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Disposable People, Kevin Bales - Book Report/Review Example

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The book entitled Disposable People by Kevin Bales makes the shocking point that “slavery is not a horror safely consigned to the past” (Bales 3). Despite the comfort and wealth that most people in Europe and the United States enjoy at the present time, there is a dark…
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Disposable People, Kevin Bales
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Book Review The book en d Disposable People by Kevin Bales makes the shocking point that “slavery is not a horror safely consigned to the past” (Bales 3). Despite the comfort and wealth that most people in Europe and the United States enjoy at the present time, there is a dark underside to society in many parts of the world. The book makes the point that some people who live in the midst of all this prosperity suffer from a terrible fate that no one ever sees. This hidden phenomenon is the capture of children and young people and their enforced labor in conditions that can only be described as slavery. The book describes what this new slavery is like and traces the stories of individuals who have suffered this fate in recent years and who come from different parts of the world including Thailand, Mauritania, Brazil, Pakistan and India.
The author’s strategy is to tell the stories of individuals, describing what happened to them and how it has affected their lives. In each case there is a detailed description of a typical day under slavery, often using the person’s own words to relate tales of beatings and torture, as well as impossibly long working hours and inhuman living conditions. In the case of Siri from Thailand (34-38), for example, the young woman was forced to be a prostitute and her lifestyle is described in detail. This method is a way of giving voice to the suffering of people who would otherwise not be heard, and it allows the reader to form a realistic impression of the severity of the situation.
After the human stories have been related, the author goes on to analyse the bigger issues that contribute to the growing problem of new slavery. In the case of Mauritania, for example, which the author describes as “the easiest place to see slavery” (97) there appears to be a national institution of slavery, in which the government not only condones, but actively supports slave labor in order to construct new cities on the cheap. The rigid class hierarchy in Mauritania is described, and the economic dependence of slaves upon their masters is illustrated in the case of Bilal, who dreams of receiving a proper salary, but is trapped in slavery because his master will never fulfil even this modest wish. Again, this personal story brings to life the desperation and hopelessness of slaves in a country where escaped slaves can be “hunted down and killed by their masters” (103) with impunity.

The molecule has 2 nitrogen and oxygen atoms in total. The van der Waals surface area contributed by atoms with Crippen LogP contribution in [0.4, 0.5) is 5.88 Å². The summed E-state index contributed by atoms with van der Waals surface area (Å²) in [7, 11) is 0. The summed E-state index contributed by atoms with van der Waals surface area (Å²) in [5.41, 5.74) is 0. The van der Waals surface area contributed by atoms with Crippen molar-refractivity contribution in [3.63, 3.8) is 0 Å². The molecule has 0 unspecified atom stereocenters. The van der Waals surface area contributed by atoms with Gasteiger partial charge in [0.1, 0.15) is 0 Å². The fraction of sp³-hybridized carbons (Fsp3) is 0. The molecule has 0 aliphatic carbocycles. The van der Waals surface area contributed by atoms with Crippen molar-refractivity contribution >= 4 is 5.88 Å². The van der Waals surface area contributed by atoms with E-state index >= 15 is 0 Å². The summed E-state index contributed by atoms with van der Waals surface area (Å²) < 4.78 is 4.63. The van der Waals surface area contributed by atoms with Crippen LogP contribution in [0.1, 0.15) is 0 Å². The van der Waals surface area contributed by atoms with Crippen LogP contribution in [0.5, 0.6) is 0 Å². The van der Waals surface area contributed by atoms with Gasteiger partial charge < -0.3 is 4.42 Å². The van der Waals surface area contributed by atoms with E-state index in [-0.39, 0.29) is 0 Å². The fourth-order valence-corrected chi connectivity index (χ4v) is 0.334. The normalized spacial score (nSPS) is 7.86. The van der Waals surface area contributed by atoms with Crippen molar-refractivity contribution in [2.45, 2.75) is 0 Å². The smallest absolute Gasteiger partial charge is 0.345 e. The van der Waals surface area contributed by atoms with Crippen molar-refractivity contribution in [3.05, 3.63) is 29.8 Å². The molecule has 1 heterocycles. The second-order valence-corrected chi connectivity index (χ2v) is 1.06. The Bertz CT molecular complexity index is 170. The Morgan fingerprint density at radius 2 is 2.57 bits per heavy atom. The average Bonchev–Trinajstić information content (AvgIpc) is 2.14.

In the preface to the 12th edition the author states that in terms of research method he “wanted more than anecdotes” (xvii) and so he embarked on a series of research trips to different countries in order to find out for himself whether allegations large scale slavery in the modern world were true. Bales’ first-hand account, though often anecdotal, is convincing, because it reflects his own journey of discovery. He sets out with an attempt to understand what happens in the world, and increasingly explores possible responses to slavery such as organisations who work with former slaves, or who assist slaves to escape from their predicament. The author’s commitment in following up the discoveries in this book is evidence that he took his work seriously.
In conclusion, therefore, I was convinced by the integrity and authenticity of this book. There was a considerable emphasis on the violence and hopelessness of the slaves that Bales encountered, but I felt that this was necessary, even though it was hard to read at times. The book describes an extreme phenomenon, and in telling the stories in all their stark and hideous detail, the author makes his points forcefully and in a memorable way. This book has changed my views by informing me of these matters, and this is a clear sign that the author has achieved his aim of bring to light some of the most shameful exploitation of human beings that exists in the world today.
References
Bales, Kevin. Disposable People: New Slavery in the Global Economy. Berkeley and Los Angeles, CA: University of California Press, 2012. Print. Read More
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